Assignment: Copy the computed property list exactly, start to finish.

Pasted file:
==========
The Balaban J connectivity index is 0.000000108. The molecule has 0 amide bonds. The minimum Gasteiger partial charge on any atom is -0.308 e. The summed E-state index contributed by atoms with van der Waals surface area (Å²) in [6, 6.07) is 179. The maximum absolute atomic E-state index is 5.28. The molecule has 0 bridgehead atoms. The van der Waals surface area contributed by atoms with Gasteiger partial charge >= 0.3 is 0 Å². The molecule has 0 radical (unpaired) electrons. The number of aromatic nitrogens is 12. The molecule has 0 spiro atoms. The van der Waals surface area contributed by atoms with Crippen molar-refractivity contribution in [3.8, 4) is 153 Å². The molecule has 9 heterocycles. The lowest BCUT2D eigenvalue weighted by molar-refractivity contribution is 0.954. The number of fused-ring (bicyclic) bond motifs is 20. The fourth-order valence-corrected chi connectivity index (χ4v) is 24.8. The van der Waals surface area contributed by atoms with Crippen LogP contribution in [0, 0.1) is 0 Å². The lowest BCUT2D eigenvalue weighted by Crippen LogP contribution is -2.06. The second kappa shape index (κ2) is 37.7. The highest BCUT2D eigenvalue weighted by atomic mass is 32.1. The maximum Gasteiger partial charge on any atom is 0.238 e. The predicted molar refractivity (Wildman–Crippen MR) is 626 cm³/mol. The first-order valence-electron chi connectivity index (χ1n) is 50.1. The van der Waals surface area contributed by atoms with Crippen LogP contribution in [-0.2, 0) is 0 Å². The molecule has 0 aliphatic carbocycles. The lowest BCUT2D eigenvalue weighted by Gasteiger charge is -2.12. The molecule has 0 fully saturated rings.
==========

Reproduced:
The Balaban J connectivity index is 0.000000108. The molecule has 0 amide bonds. The minimum Gasteiger partial charge on any atom is -0.308 e. The summed E-state index contributed by atoms with van der Waals surface area (Å²) in [6, 6.07) is 179. The maximum absolute atomic E-state index is 5.28. The molecule has 0 bridgehead atoms. The van der Waals surface area contributed by atoms with Gasteiger partial charge >= 0.3 is 0 Å². The molecule has 0 radical (unpaired) electrons. The number of aromatic nitrogens is 12. The molecule has 0 spiro atoms. The van der Waals surface area contributed by atoms with Crippen molar-refractivity contribution in [3.8, 4) is 153 Å². The molecule has 9 heterocycles. The lowest BCUT2D eigenvalue weighted by molar-refractivity contribution is 0.954. The number of fused-ring (bicyclic) bond motifs is 20. The fourth-order valence-corrected chi connectivity index (χ4v) is 24.8. The van der Waals surface area contributed by atoms with Crippen LogP contribution in [0, 0.1) is 0 Å². The lowest BCUT2D eigenvalue weighted by Crippen LogP contribution is -2.06. The second kappa shape index (κ2) is 37.7. The highest BCUT2D eigenvalue weighted by atomic mass is 32.1. The maximum Gasteiger partial charge on any atom is 0.238 e. The predicted molar refractivity (Wildman–Crippen MR) is 626 cm³/mol. The first-order valence-electron chi connectivity index (χ1n) is 50.1. The van der Waals surface area contributed by atoms with Crippen LogP contribution in [-0.2, 0) is 0 Å². The molecule has 0 aliphatic carbocycles. The lowest BCUT2D eigenvalue weighted by Gasteiger charge is -2.12. The molecule has 0 fully saturated rings.